Fr J Hackett

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Grenoble
If the engine was working and the hull intact there should have been no reason to abandon if his tanks were full he would have had close to 3 days motoring ability. So there is more to the story than is available at the moment.
 

E39mad

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If the engine was working and the hull intact there should have been no reason to abandon if his tanks were full he would have had close to 3 days motoring ability. So there is more to the story than is available at the moment.
Iirc the tanks on these are about 180 litres and assuming it was full and consumes 2.25 litres an hour at 5.5 knots it would provide about a 440 miles range. Not far off the 500 mile range required.
 

dunedin

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Boat (now back in) the Clyde
Iirc the tanks on these are about 180 litres and assuming it was full and consumes 2.25 litres an hour at 5.5 knots it would provide about a 440 miles range. Not far off the 500 mile range required.
And from data I have seen, the range would likely be 50-100% more if keep speed to perhaps 3.5 knots which, plus prevailing Westerly winds (if patient), would provide a good chance of covering the last 500 miles.
But again this suggests other factors caused decisions
 

Minchsailor

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2 Dec 2014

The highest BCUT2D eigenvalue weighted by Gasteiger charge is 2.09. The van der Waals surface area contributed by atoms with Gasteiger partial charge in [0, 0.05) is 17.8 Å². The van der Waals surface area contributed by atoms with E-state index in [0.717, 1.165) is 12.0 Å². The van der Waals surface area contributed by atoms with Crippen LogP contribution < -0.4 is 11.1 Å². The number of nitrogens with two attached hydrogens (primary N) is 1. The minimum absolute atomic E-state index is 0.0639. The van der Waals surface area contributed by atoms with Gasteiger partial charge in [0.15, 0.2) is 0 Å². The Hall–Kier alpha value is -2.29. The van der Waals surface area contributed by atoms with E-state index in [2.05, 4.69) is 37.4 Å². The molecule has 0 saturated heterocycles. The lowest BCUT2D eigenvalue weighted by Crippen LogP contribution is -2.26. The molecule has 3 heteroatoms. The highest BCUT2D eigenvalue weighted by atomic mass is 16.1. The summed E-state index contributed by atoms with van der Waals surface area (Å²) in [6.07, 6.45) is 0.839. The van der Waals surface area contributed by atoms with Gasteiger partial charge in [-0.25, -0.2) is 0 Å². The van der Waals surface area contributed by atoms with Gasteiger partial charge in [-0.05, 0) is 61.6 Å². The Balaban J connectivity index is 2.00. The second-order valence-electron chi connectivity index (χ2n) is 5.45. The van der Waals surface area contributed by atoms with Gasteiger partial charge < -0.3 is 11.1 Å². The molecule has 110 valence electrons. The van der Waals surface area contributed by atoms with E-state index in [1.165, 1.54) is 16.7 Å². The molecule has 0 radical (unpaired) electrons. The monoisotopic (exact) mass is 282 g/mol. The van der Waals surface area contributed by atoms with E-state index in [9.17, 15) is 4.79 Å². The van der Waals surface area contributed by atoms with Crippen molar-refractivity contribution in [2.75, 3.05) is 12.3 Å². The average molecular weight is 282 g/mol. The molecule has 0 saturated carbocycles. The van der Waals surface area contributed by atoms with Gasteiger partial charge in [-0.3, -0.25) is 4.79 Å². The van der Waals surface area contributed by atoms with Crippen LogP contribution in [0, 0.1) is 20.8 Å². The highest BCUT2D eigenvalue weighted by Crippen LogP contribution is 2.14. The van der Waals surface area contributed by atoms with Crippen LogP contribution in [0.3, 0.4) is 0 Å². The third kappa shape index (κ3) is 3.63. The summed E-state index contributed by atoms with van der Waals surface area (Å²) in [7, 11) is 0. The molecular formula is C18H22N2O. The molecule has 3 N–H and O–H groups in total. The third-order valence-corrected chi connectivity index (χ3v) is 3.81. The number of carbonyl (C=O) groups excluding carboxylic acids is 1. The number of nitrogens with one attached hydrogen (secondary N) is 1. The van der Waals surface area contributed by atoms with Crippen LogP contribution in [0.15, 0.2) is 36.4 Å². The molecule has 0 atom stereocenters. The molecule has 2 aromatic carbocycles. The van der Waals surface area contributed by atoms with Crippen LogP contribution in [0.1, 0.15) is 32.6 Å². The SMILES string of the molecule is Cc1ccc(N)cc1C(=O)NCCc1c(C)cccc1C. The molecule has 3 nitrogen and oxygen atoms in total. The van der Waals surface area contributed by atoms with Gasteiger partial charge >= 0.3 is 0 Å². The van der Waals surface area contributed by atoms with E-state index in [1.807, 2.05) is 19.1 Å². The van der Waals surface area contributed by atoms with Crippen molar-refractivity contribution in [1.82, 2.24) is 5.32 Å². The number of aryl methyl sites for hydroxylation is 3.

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1,048
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N of Ardnamurchan, winter South of Oban
Maybe previous thought put into an arrangement for a recovery rig should get as much attention as a standby rudder,with a wooden boat probably something can be cobbled together with some hand four inch nails and internal woodwork but grp is difficult to bodge something
I was lucky enough a while back to share a meal with Tony Curphey, the 73 year old who recently sailed his Nicholson 32 round the world non-stop. Not sure of the exact circumstances but in the southern Ocean the boom broke. He managed to use a spare booming out pole, cut down, as a splint. It was good enough for him to complete the circumnavigation (some 12,000 miles?) back to Chichester harbour.

(as an aside, the mainsail was now loose fitted, and and could not be used to adequately collect rain water, and dehydration became a problem.)
 

Wansworth

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SPAIN,Galicia
I was lucky enough a while back to share a meal with Tony Curphey, the 73 year old who recently sailed his Nicholson 32 round the world non-stop. Not sure of the exact circumstances but in the southern Ocean the boom broke. He managed to use a spare booming out pole, cut down, as a splint. It was good enough for him to complete the circumnavigation (some 12,000 miles?) back to Chichester harbour.

(as an aside, the mainsail was now loose fitted, and and could not be used to adequately collect rain water, and dehydration became a problem.)
I kept my boat in the same yard as his very unassuming person
 

Fr J Hackett

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Grenoble
Iirc the tanks on these are about 180 litres and assuming it was full and consumes 2.25 litres an hour at 5.5 knots it would provide about a 440 miles range. Not far off the 500 mile range required.
I know I had to do it once. ;)
 

E39mad

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15 Mar 2011
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Nr Macclesfield
So the boat was rolled causing the loss of rig - was making 7 to 7.5 knots under stay sail alone downwind in 45-50 knots of wind. All was fine and boat tracking perfectly and it is believed that a large rogue wave caused the roll. The prop became entangled when the ship turned up and was attempting to transfer diesel so could make landfall.